I think that, as a general rule, humans love to categorize things. We like to organize things. We like things to fit into our neat, little organized view of reality, whether it’s a can of soup we buy, a movie we watch, or a person we meet. Everything needs to fit into some sort of category and if it doesn’t fit, we create a category for it to fit into. Categories give us certain expectations about the thing we are dealing with. Stories are no exception to this idea. For example, a romance novel should be romantic, obviously; but we would assume that it also contains some sort of conflict for the hero or heroine to overcome, which eventually leads him or her to their true love, or some sort of happiness at the end. But what effect do these expectations have on our interpretation of a story? Since my goal with this essay is to attempt to categorize the “The Minister’s Black Veil” by Nathaniel Hawthorne, I will need to investigate what characteristics are present, in hopes that these characteristics will lead me to some sort of definitive answer about the genre of this story. First, we must look at the elements of the story; tone and diction are very important when trying to categorize a story. The tone of the story is somewhat gloomy, and quite isolated. We are drawn into this small town’s world, as they become increasingly terrified of Minister Hooper and his strange veil. And the way the congregation of Hooper’s church see the veil when he first wears it makes it seem as though it was something much more sinister than a “simple piece of crape” (938). As he preaches about “secret sin, and those mysteries which we hide from our nearest and dearest” (938), no one can see his face, and thus everyone feels as though Hooper is looking at them, directing his sermon at them: Each member of the congregation, the most innocent girl, and the man of hardened breast, felt as if the preacher had crept upon them, behind his awful veil, and discovered their hoarded...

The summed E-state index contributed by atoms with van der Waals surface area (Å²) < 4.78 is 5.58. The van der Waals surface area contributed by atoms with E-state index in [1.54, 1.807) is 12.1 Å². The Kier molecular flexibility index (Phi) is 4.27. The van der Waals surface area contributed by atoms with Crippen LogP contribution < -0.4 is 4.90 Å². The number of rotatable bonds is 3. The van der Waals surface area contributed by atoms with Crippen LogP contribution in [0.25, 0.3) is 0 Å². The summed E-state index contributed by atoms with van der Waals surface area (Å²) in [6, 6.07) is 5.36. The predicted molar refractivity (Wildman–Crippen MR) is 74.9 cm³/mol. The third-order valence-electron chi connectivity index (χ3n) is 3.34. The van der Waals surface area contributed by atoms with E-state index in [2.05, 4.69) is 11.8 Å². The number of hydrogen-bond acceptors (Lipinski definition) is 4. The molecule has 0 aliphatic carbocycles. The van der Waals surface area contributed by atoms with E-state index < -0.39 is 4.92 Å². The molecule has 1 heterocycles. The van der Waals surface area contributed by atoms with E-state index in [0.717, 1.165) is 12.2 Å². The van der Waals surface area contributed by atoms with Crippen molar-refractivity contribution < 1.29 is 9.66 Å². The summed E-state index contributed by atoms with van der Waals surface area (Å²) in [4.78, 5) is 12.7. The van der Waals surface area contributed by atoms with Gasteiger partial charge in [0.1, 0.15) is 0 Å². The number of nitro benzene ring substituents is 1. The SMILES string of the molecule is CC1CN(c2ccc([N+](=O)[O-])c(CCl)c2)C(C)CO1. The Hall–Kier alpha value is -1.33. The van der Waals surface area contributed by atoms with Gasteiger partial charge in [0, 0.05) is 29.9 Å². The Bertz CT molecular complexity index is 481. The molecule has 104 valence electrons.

Cited: Hawthorne, Nathaniel. “The Minister’s Black Veil.” The American Tradition in Literature. Ed. George Perkins and Barbara Perkins. 12th Ed. Vol. 1. Toronto: McGraw Hill, 2009. 937 – 945.
Perkins, George, and Barbara Perkins. Footnote 1 to “The Minister’s Black Veil”. The American Tradition in Literature. Ed. George Perkins and Barbara Perkins. 12th Ed. Vol. 1. Toronto: McGraw Hill, 2009. 937 – 945.
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